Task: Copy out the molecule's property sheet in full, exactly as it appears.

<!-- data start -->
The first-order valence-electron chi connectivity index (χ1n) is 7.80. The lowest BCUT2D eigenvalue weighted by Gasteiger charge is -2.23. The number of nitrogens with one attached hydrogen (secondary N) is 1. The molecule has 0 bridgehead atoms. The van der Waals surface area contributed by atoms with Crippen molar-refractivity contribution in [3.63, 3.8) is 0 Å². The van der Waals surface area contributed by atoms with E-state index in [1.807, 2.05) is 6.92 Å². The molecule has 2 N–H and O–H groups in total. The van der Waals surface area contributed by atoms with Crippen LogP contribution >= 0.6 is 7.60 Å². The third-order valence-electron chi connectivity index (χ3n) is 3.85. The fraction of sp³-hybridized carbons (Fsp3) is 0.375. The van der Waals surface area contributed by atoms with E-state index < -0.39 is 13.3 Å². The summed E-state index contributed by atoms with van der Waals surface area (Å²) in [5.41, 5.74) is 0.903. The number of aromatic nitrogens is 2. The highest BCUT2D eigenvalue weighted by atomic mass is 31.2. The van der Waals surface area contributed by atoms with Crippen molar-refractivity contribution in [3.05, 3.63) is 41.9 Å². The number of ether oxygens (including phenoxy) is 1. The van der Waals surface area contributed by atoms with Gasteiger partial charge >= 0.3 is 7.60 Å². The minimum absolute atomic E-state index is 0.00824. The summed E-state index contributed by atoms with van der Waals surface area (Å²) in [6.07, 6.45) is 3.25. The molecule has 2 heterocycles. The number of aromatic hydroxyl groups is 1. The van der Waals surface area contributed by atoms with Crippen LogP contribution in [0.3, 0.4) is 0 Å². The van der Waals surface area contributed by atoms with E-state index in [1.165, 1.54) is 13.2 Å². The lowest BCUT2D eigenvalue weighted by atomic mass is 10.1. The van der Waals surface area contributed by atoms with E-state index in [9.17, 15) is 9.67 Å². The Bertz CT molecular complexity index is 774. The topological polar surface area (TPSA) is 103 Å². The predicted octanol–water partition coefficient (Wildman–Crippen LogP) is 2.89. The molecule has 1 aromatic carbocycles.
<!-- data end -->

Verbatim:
The first-order valence-electron chi connectivity index (χ1n) is 7.80. The lowest BCUT2D eigenvalue weighted by Gasteiger charge is -2.23. The number of nitrogens with one attached hydrogen (secondary N) is 1. The molecule has 0 bridgehead atoms. The van der Waals surface area contributed by atoms with Crippen molar-refractivity contribution in [3.63, 3.8) is 0 Å². The van der Waals surface area contributed by atoms with E-state index in [1.807, 2.05) is 6.92 Å². The molecule has 2 N–H and O–H groups in total. The van der Waals surface area contributed by atoms with Crippen LogP contribution >= 0.6 is 7.60 Å². The third-order valence-electron chi connectivity index (χ3n) is 3.85. The fraction of sp³-hybridized carbons (Fsp3) is 0.375. The van der Waals surface area contributed by atoms with E-state index < -0.39 is 13.3 Å². The summed E-state index contributed by atoms with van der Waals surface area (Å²) in [5.41, 5.74) is 0.903. The number of aromatic nitrogens is 2. The highest BCUT2D eigenvalue weighted by atomic mass is 31.2. The van der Waals surface area contributed by atoms with Crippen molar-refractivity contribution in [3.05, 3.63) is 41.9 Å². The number of ether oxygens (including phenoxy) is 1. The van der Waals surface area contributed by atoms with Gasteiger partial charge >= 0.3 is 7.60 Å². The minimum absolute atomic E-state index is 0.00824. The summed E-state index contributed by atoms with van der Waals surface area (Å²) in [6.07, 6.45) is 3.25. The molecule has 2 heterocycles. The number of aromatic hydroxyl groups is 1. The van der Waals surface area contributed by atoms with Crippen LogP contribution in [0.3, 0.4) is 0 Å². The van der Waals surface area contributed by atoms with E-state index in [1.165, 1.54) is 13.2 Å². The lowest BCUT2D eigenvalue weighted by atomic mass is 10.1. The van der Waals surface area contributed by atoms with E-state index in [9.17, 15) is 9.67 Å². The Bertz CT molecular complexity index is 774. The topological polar surface area (TPSA) is 103 Å². The predicted octanol–water partition coefficient (Wildman–Crippen LogP) is 2.89. The molecule has 1 aromatic carbocycles.